See also Lipcompression Lippout Lippurse

Copyright 1998, 1999, 2000 (David B. Givens/Center for Nonverbal Studies)

Detail of a cover photo of President Clinton (copyright U.S. News & World Report, Sept. 21, 1998)



Facial sign. 1. A neutral, relaxed, seemingly "expressionless" face. 2. The face in repose, with the eyes open and the lips closed. 3. A condition in which the neck, jaw, and facial muscles are neither stretched nor contracted. 4. A baseline "emotionless" face, the muscle tone of which reflects a mood of calmness. 5. The deadpan face we adopt at home alone while resting, reading, and watching TV.

Usage: Though "expressionless," the blank face sends a strong emotional message: "Do Not Disturb." In shopping malls, elevators, or subways, e.g., we adopt neutral faces to distance ourselves from strangers. The blank face is a subtle sign used to keep others a polite distance away. (N.B.: A blank face with naturally downturned lips and creased frown lines may appear "angry" as well.)

Psychiatry. In schizophrenia, "affective flattening" (i.e., an unchanging facial expression) may be seen as a core negative Type II symptom (Andreasen, 1984).

Symmetry. In most people, the right and left sides of the blank face basically mirror each other. In people with neurological problems involving the facial nerve (cranial VII, which links to the muscles of expression), however, there may be a slight drooping of the eyelid and of the mouth corner, and a flattening of the nasolabial skin fold (which runs from the nostril bulb to the side of the mouth), on the side of the face affected by the problem. This reflects the underlying background level of muscle tone required to animate the blank face (see below, Neuro-notes).

RESEARCH REPORTS: 1. "Regardless of whether a person intends to take a line [verbally or nonverbally], he will find that he has come to do so in effect. The other participants will assume that he has more or less willfully taken a stand . . ." (Goffman 1967:5). 2. Infants 7-to-12 weeks old interacting with mothers whose faces were voluntarily immobilized became unhappy and puzzled, grimaced, stared at their own fisted hands, avoided mother's eyes, and made quick glances at the mother (Trevarthen 1977:267). 3. The normal face: "No special expression present but face not slack as in sleep" (Brannigan and Humphries 1972:59). 4. Infants 4-and-6 months old looked significantly more at joyful faces than at angry or neutral-expression faces; the latter two received equal attention (LaBarbera et al. 1976). 5. A review of research on the neutral face shows that, even though faces at rest emote no clear emotions, people respond as if they do. Neutral faces "seem to have a perceptual status comparable to a prototypical expression of basic emotion" (Carrera-Levillain and Fernandez-Dols 1994:282).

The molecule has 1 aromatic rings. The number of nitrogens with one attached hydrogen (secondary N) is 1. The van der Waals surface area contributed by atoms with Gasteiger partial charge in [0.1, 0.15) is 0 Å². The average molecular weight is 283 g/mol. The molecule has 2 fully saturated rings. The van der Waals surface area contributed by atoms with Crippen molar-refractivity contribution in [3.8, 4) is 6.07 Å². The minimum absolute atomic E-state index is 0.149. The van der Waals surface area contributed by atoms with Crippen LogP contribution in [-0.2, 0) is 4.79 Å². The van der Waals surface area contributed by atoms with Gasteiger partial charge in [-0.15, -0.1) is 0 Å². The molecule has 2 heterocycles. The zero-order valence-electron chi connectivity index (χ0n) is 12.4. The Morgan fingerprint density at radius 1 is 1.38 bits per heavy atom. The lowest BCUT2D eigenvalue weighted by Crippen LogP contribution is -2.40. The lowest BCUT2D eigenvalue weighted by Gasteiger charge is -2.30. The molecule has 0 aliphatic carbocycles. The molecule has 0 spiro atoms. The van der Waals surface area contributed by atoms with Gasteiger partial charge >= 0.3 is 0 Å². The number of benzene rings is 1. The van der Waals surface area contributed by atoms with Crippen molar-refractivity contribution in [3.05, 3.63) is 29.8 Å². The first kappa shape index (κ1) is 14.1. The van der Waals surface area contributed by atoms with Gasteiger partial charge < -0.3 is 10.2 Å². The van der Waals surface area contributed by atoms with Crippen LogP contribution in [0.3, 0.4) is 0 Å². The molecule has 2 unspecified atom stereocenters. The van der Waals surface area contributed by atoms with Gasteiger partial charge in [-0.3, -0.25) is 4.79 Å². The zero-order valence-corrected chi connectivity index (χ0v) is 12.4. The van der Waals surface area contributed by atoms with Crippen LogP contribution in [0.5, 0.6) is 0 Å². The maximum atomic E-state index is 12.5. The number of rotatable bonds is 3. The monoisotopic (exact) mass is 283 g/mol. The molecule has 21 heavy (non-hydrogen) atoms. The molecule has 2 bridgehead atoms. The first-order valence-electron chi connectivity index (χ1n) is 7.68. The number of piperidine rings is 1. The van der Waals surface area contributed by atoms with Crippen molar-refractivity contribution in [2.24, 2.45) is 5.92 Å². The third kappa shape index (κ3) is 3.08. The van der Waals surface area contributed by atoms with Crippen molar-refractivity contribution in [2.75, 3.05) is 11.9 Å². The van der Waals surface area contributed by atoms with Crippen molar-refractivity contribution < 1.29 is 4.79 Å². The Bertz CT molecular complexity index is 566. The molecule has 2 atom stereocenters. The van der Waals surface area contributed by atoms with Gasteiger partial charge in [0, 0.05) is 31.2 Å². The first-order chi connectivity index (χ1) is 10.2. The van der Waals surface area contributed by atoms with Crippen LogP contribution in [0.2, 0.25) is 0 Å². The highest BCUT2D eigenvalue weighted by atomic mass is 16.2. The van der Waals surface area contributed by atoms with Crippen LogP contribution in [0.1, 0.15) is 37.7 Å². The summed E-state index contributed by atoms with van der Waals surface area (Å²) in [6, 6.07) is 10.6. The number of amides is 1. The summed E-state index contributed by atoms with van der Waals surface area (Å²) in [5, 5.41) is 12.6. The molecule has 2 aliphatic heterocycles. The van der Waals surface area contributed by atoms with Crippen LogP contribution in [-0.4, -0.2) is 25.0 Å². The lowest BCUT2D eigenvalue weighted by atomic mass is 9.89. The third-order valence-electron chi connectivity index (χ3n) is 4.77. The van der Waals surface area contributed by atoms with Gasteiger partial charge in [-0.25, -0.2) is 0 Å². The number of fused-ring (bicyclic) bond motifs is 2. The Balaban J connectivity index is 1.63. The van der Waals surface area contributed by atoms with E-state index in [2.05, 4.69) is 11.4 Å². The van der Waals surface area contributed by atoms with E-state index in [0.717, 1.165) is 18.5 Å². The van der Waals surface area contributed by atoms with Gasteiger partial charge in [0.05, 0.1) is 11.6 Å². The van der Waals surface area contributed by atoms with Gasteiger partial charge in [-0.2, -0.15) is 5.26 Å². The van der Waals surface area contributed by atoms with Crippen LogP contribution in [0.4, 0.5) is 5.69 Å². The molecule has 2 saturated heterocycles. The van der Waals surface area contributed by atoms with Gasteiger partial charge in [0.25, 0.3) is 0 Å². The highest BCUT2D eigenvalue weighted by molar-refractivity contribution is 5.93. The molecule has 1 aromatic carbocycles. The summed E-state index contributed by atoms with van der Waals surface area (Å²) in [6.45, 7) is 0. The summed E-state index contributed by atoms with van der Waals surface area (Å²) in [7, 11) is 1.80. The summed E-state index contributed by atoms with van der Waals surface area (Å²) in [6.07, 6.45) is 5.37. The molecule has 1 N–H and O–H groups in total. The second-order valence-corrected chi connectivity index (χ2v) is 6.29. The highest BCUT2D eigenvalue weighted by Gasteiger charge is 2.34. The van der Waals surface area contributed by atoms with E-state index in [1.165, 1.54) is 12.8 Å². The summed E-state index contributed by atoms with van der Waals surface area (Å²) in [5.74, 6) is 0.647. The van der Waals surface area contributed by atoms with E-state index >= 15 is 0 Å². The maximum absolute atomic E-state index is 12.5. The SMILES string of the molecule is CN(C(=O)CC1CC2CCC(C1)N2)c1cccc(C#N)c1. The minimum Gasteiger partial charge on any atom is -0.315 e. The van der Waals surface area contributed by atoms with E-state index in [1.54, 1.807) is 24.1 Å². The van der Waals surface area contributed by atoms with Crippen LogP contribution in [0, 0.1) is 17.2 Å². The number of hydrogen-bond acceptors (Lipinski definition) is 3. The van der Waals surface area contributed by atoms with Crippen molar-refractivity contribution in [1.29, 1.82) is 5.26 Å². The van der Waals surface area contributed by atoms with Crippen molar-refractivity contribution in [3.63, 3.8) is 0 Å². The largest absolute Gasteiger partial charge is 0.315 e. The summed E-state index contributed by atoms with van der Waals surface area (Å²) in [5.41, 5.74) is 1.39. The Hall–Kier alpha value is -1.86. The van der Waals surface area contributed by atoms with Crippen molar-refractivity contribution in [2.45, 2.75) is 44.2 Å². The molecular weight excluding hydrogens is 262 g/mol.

E-Commentary: "I was doing a search for the words 'deadpan' and 'expressionless' and I found your web site. I have had a deadpan and expressionless look most of my life. I am now coming to terms with how much it has impacted my life. I believe that it has kept me from being in meaningful relationships. I also have been quiet much of my life. I have a 10 year old son who had a traumatic birth and has a brain injury as a result. He has some of the same expressionless features. It occurred to me that much of what you are talking about is the result of brain injury. There are many people with undiagnosed brain injury. I believe that I am one of them. I think that I have motor problems with my facial muscles, which are not working properly. As a matter of fact, there has been great improvement because of dietary and nutritional changes, but I have never gotten to the point where someone might say that I have charisma. I still want to help my son so desperately." --F.N., USA (5/17/00 11:08:24 PM Pacific Daylight Time)

Neuro-notes. The unconscious background level of muscle tone in our face is set by the brain stem's reticular activating system. In the blank face, muscle tone is neither aroused nor sedated, but "normal." Studies show that, as in monkeys, for whom the face sends important emotional signs, neurons in our forebrain's amygdala "respond briskly" to the sight of another person's blank face (LaDoux 1996:254). Blank faces are considered pleasant or unpleasant, and rarely ever neutral. Imaging studies suggest that while encoding pictures of neutral and expressive faces, three brain areas--the temporal cortex, hippocampus, and left prefrontal cortex--show high levels of activity.

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